The Duh-Vinci Code

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"The Duh-Vinci Code"
Futurama episode
Planet Vinci.png
Leonardo showing the Professor and Fry Planet Vinci.
Episode no. Season six
Episode 93
Directed by Raymie Muzquiz
Written by Maiya Williams
Production code 6ACV05
Original air date July 15, 2010[1]
Opening caption "Put on 3-D monocle now"
Season six episodes
List of all Futurama episodes

"The Duh-Vinci Code"[2] is the fifth episode of Futurama's sixth season. In the episode, Fry finds a drawing of a lost Leonardo da Vinci invention which leads him and Professor Farnsworth to planet Vinci.

The episode's title and plot is a parody of "The Da Vinci Code". It received positive reviews from critics and went up one-tenth in the 18-49 demographic from the previous episode, "Proposition Infinity".

Plot[edit]

Fry misses the first question on Who Wants to Be a Millionaire?, and Professor Farnsworth berates him for his stupidity. Farnsworth explains that he is a proud scientist who greatly admires classic geniuses on history, mainly Leonardo da Vinci, and it pains him that one of his ancestors (Fry) is such an idiot. Farnsworth shows Fry his most precious possession, Da Vinci's beard. Fry accidentally destroys it, uncovering a secret project of Da Vinci's. After two weeks of fruitless research, Farnsworth orders Bender to steal Da Vinci's original Last Supper, and using an x-ray machine, learns that Saint James was a robot.

The Planet Express crew goes to Rome to find the tomb of Saint James. They discover a robot in the tomb, who suddenly comes back to life and explains to the crew that he is Animatronio, a robot version of the original Saint James created by Leonardo da Vinci. Farnsworth asks Animatronio about Da Vinci's secret project, but Animatronio realizes that if they do not know about the "Machina Magnifica", they must not be a part of Da Vinci's secret society. He carelessly reveals that Da Vinci's secret is in a fountain, and proceeds to self-lash himself and fakes death to deny them any other information. Farnsworth uses clues from a statue of Neptune in the room to deduce that they need to look in the Trevi Fountain.

The crew arrives at Trevi Fountain, and Bender dives in to steal the coins at the bottom. He fights a mutant octopus for the coins and discovers a secret door that leads to a room filled with many of Da Vinci's famous inventions. Animatronio reappears and after an attempt at their lives, carelessly mentions that all the inventions fit together.

Fry triggers one of the inventions, which assembles itself into a spaceship and sends Fry and Farnsworth to the planet Vinci. They find Leonardo da Vinci, who reveals his great secret: He is from the planet Vinci, which is populated by a humanoid, near-immortal, highly intelligent alien race that takes pleasure in education. Farnsworth is elated, and runs off to explore and learn. Fry confesses his stupidity to Leonardo, who sympathizes and says that he is actually the dumbest person on planet Vinci, and lived on Earth during the Renaissance because he could not withstand the continuous bullying from his race. Earth's relatively stupid inhabitants were also intolerable to him, so he eventually returned to Vinci. Leonardo mentions the lost plans for his Machina Magnifica, which Fry happens to be carrying, and Leonardo takes them happily. Fry helps Leonardo build the Machina Magnifica, under the assumption that they are plans for an ice cream machine. Farnsworth is having difficulty keeping up with the academic rigors on Vinci, and is ridiculed for his relative stupidity. Leonardo eventually reveals that his Machina Magnifica is a doomsday device, and attempts to use it on all those who tormented him. Fry is appalled at the machine's true purpose and sabotages it. The people of Vinci laugh at the failed machine, and Leonardo defiantly pulls a lever and is killed by a giant cog.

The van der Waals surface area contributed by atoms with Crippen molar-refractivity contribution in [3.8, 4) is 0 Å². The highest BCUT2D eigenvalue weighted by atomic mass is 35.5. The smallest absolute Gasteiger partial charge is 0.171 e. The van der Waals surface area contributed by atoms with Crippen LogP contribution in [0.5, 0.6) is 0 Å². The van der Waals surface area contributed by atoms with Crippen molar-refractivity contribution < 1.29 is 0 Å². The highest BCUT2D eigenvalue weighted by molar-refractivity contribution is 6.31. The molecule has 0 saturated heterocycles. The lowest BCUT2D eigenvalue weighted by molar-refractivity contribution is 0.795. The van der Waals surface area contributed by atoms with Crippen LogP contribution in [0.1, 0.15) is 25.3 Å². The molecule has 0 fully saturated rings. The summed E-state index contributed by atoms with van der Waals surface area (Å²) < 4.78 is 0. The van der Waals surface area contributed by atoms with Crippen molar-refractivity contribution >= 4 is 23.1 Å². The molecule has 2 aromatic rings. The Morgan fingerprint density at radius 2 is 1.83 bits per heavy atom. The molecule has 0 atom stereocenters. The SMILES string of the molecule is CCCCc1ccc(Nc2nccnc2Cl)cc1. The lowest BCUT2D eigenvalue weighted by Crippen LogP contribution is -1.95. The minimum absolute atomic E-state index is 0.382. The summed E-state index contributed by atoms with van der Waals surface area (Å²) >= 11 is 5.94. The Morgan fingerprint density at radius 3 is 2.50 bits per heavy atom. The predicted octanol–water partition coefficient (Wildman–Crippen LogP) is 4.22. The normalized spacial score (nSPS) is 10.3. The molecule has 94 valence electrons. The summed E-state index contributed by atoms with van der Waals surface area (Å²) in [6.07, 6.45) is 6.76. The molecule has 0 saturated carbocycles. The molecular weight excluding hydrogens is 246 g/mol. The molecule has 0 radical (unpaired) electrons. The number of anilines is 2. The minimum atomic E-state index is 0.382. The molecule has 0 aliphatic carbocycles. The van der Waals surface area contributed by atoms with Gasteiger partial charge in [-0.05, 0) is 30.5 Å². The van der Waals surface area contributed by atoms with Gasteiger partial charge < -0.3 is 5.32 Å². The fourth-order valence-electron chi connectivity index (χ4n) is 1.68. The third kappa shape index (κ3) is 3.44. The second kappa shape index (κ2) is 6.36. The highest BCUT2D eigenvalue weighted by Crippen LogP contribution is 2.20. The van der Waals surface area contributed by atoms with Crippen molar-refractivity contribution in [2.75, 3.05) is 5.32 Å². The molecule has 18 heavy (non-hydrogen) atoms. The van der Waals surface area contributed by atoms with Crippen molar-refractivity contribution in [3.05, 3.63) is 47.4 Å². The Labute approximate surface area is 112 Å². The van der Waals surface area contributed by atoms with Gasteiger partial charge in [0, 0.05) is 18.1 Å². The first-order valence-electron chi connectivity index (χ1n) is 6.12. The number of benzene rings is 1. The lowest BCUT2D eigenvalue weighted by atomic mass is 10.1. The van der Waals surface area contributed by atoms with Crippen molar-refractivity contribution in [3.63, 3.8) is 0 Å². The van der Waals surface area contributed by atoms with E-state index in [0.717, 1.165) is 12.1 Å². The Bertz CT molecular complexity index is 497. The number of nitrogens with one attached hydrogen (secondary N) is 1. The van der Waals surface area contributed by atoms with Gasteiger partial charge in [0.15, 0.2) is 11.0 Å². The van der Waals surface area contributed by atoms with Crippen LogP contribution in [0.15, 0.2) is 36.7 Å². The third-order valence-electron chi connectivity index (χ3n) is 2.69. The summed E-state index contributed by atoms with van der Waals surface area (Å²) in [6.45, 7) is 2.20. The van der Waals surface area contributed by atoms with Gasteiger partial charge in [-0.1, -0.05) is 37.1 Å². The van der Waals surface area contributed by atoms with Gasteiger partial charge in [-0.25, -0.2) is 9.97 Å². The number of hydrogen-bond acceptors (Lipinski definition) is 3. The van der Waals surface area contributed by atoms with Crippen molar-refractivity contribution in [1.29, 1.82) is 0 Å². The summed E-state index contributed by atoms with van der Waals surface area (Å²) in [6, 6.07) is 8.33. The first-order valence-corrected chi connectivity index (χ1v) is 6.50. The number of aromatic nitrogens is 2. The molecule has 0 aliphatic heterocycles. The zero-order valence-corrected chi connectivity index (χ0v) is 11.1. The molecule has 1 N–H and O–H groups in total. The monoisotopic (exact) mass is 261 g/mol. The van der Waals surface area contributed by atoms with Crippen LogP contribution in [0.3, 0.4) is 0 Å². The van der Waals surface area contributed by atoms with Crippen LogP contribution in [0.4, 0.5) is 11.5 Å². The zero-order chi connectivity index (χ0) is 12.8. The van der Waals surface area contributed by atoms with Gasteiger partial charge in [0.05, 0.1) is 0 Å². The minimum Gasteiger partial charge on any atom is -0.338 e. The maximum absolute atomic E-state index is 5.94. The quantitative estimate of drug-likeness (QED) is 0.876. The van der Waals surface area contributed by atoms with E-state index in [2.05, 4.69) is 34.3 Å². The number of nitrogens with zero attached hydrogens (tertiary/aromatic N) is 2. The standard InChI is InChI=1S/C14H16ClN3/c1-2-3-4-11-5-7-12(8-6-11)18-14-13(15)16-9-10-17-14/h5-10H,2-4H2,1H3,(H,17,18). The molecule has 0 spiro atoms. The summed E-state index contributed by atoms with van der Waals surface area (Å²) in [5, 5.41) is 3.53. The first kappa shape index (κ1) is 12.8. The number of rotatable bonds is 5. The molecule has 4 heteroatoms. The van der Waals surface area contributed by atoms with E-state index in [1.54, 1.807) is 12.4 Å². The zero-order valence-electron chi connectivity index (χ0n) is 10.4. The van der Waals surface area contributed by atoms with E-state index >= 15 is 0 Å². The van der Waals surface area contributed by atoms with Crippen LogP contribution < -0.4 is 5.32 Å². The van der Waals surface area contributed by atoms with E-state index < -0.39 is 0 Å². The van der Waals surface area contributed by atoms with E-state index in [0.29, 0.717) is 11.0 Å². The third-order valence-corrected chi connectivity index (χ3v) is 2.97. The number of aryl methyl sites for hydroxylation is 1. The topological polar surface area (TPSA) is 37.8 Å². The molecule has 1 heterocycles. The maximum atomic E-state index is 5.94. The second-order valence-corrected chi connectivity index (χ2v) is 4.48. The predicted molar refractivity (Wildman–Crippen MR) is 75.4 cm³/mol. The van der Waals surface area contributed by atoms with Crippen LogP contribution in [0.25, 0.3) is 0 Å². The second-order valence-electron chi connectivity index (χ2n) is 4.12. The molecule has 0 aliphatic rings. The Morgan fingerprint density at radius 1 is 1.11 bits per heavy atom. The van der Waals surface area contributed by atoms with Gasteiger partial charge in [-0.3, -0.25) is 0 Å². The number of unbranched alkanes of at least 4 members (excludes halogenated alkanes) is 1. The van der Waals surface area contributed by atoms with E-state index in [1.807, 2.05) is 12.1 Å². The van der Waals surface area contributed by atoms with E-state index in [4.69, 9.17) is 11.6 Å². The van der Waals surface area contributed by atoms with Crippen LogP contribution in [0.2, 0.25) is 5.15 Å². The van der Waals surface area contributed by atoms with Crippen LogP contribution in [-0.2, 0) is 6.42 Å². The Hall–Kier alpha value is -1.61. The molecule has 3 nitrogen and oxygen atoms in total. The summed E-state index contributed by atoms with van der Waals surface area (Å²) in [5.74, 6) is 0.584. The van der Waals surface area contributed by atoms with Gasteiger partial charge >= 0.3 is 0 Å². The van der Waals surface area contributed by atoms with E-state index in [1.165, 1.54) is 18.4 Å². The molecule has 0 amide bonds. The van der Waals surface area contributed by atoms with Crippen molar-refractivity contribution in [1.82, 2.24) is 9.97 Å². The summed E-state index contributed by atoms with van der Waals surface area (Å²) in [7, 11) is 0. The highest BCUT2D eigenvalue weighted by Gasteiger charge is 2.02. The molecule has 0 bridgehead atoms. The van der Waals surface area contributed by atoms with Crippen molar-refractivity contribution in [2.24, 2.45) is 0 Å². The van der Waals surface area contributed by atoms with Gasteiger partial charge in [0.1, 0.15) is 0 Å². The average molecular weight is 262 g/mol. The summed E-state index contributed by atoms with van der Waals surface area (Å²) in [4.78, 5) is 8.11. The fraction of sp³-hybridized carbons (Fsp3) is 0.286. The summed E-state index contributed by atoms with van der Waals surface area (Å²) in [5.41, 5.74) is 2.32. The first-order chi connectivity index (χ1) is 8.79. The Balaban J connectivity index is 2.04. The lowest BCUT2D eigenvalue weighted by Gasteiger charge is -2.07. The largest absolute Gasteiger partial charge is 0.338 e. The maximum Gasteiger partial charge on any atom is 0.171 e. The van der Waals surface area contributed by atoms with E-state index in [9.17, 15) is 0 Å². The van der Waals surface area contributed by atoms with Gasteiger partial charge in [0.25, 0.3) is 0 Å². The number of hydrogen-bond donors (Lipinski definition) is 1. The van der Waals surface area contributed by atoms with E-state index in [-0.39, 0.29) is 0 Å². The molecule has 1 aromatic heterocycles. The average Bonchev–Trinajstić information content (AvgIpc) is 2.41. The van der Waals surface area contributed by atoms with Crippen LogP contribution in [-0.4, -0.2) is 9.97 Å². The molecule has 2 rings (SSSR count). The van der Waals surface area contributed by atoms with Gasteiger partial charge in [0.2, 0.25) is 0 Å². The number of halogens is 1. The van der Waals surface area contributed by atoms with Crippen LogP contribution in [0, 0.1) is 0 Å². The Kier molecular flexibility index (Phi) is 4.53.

Farnsworth and Fry take Leonardo's ship back home. Farnsworth apologizes to Fry for insulting his intellect.

Cultural references[edit]

The basic plot and title of the episode is a parody of The Da Vinci Code.[3] They also make a reference to Achilles' Heel and Who Wants to Be a Millionaire?.[3]

Reception[edit]

In its original broadcast on Comedy Central, "The Duh-Vinci Code" was viewed by an estimated 2.204 million viewers (up nearly 200,000 or 10% from "Proposition Infinity") with a 1.5 household rating and a 1.1 rating in the 18-49 demographic, up 1/10 of a point from the previous week and making it the 3rd highest rated episode of the season behind premiere week's doubleheader of "Rebirth" and "In-A-Gadda-Da-Leela".[4]

Robert Canning of IGN gave the episode an 8.0/10 stating in his review "As wary as dated references and repurposed story ideas have been making me feel, it's hard not to enjoy an episode of Futurama that can deliver fun twists and an unexpected Achilles' Heel gag"[3] Zack Handlen of The A.V. Club gave a B and also said in his review "Generally, I like shows that build on emotional relationships, but the rules are different here. Although I'm starting to wonder if a little more cohesion might do the show good".[5]

References[edit]

  1. ^ http://tv.msn.com/tv/series-episodes/futurama/?ipp=40
  2. ^ Tobey, Mathew (2010-05-27). "Countdown to Futurama: The Duh-Vinci Code Storyboards". Comedy Central Insider. Retrieved 2010-05-27. 
  3. ^ a b c Canning, Robert (July 16, 2010). "Futurama: "The Duh-Vinci Code" Review". IGN. Retrieved 2010-07-17. 
  4. ^ Seidman, Robert (July 16, 2010). "Thursday Cable: Burn Notice On Top, Futurama Up; Bethenny Down". TVbythenumbers. 
  5. ^ Handlen, Zack (July 15, 2010). "Futurama "The Duh-Vinci Code"". The A.V. Club. Retrieved 2010-07-17. 

External links[edit]